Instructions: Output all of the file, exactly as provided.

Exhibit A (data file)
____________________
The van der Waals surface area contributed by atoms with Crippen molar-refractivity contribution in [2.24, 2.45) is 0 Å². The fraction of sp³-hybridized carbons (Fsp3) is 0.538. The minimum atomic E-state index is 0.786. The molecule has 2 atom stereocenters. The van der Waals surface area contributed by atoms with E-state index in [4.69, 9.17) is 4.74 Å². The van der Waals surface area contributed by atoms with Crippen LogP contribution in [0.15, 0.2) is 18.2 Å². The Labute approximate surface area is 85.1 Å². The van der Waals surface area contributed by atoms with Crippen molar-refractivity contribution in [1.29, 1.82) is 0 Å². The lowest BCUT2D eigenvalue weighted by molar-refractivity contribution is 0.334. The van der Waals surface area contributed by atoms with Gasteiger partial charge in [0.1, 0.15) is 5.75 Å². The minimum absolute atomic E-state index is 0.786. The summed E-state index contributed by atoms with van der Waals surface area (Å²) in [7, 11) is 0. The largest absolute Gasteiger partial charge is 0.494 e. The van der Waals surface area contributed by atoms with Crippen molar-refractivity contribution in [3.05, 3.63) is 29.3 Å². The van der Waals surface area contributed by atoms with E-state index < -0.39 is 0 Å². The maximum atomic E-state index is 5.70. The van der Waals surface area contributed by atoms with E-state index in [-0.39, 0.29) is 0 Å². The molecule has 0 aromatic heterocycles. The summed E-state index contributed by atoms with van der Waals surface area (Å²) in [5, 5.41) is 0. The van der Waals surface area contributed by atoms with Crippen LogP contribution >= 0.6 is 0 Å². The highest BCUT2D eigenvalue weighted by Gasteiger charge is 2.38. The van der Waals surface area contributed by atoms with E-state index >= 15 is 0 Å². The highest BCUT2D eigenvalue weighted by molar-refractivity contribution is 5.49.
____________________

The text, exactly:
The van der Waals surface area contributed by atoms with Crippen molar-refractivity contribution in [2.24, 2.45) is 0 Å². The fraction of sp³-hybridized carbons (Fsp3) is 0.538. The minimum atomic E-state index is 0.786. The molecule has 2 atom stereocenters. The van der Waals surface area contributed by atoms with E-state index in [4.69, 9.17) is 4.74 Å². The van der Waals surface area contributed by atoms with Crippen LogP contribution in [0.15, 0.2) is 18.2 Å². The Labute approximate surface area is 85.1 Å². The van der Waals surface area contributed by atoms with Crippen molar-refractivity contribution in [1.29, 1.82) is 0 Å². The lowest BCUT2D eigenvalue weighted by molar-refractivity contribution is 0.334. The van der Waals surface area contributed by atoms with Gasteiger partial charge in [0.1, 0.15) is 5.75 Å². The minimum absolute atomic E-state index is 0.786. The summed E-state index contributed by atoms with van der Waals surface area (Å²) in [7, 11) is 0. The largest absolute Gasteiger partial charge is 0.494 e. The van der Waals surface area contributed by atoms with Crippen molar-refractivity contribution in [3.05, 3.63) is 29.3 Å². The van der Waals surface area contributed by atoms with E-state index < -0.39 is 0 Å². The maximum atomic E-state index is 5.70. The van der Waals surface area contributed by atoms with E-state index in [-0.39, 0.29) is 0 Å². The molecule has 0 aromatic heterocycles. The summed E-state index contributed by atoms with van der Waals surface area (Å²) in [5, 5.41) is 0. The van der Waals surface area contributed by atoms with Crippen LogP contribution >= 0.6 is 0 Å². The highest BCUT2D eigenvalue weighted by Gasteiger charge is 2.38. The van der Waals surface area contributed by atoms with E-state index >= 15 is 0 Å². The highest BCUT2D eigenvalue weighted by molar-refractivity contribution is 5.49.